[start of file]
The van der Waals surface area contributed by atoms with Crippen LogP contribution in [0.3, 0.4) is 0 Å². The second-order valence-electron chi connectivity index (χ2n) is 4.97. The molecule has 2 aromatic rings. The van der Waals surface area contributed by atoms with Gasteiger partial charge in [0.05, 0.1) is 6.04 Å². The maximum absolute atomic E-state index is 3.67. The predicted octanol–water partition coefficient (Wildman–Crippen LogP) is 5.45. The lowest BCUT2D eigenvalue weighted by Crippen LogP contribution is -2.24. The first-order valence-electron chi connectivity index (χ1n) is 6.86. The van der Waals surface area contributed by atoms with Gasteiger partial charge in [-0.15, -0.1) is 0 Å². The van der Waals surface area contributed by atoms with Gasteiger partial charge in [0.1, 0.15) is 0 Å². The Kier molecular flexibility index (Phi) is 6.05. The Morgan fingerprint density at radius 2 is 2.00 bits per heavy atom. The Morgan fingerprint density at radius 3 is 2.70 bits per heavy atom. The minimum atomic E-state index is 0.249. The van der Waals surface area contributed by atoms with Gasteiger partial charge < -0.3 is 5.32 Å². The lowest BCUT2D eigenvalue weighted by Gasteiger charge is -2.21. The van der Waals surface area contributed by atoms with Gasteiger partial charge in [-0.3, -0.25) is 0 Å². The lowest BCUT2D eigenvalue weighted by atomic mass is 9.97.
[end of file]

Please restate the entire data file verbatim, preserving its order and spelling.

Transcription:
The van der Waals surface area contributed by atoms with Crippen LogP contribution in [0.3, 0.4) is 0 Å². The second-order valence-electron chi connectivity index (χ2n) is 4.97. The molecule has 2 aromatic rings. The van der Waals surface area contributed by atoms with Gasteiger partial charge in [0.05, 0.1) is 6.04 Å². The maximum absolute atomic E-state index is 3.67. The predicted octanol–water partition coefficient (Wildman–Crippen LogP) is 5.45. The lowest BCUT2D eigenvalue weighted by Crippen LogP contribution is -2.24. The first-order valence-electron chi connectivity index (χ1n) is 6.86. The van der Waals surface area contributed by atoms with Gasteiger partial charge in [-0.15, -0.1) is 0 Å². The van der Waals surface area contributed by atoms with Gasteiger partial charge in [0.1, 0.15) is 0 Å². The Kier molecular flexibility index (Phi) is 6.05. The Morgan fingerprint density at radius 2 is 2.00 bits per heavy atom. The Morgan fingerprint density at radius 3 is 2.70 bits per heavy atom. The minimum atomic E-state index is 0.249. The van der Waals surface area contributed by atoms with Gasteiger partial charge < -0.3 is 5.32 Å². The lowest BCUT2D eigenvalue weighted by Gasteiger charge is -2.21. The van der Waals surface area contributed by atoms with Gasteiger partial charge in [-0.3, -0.25) is 0 Å². The lowest BCUT2D eigenvalue weighted by atomic mass is 9.97.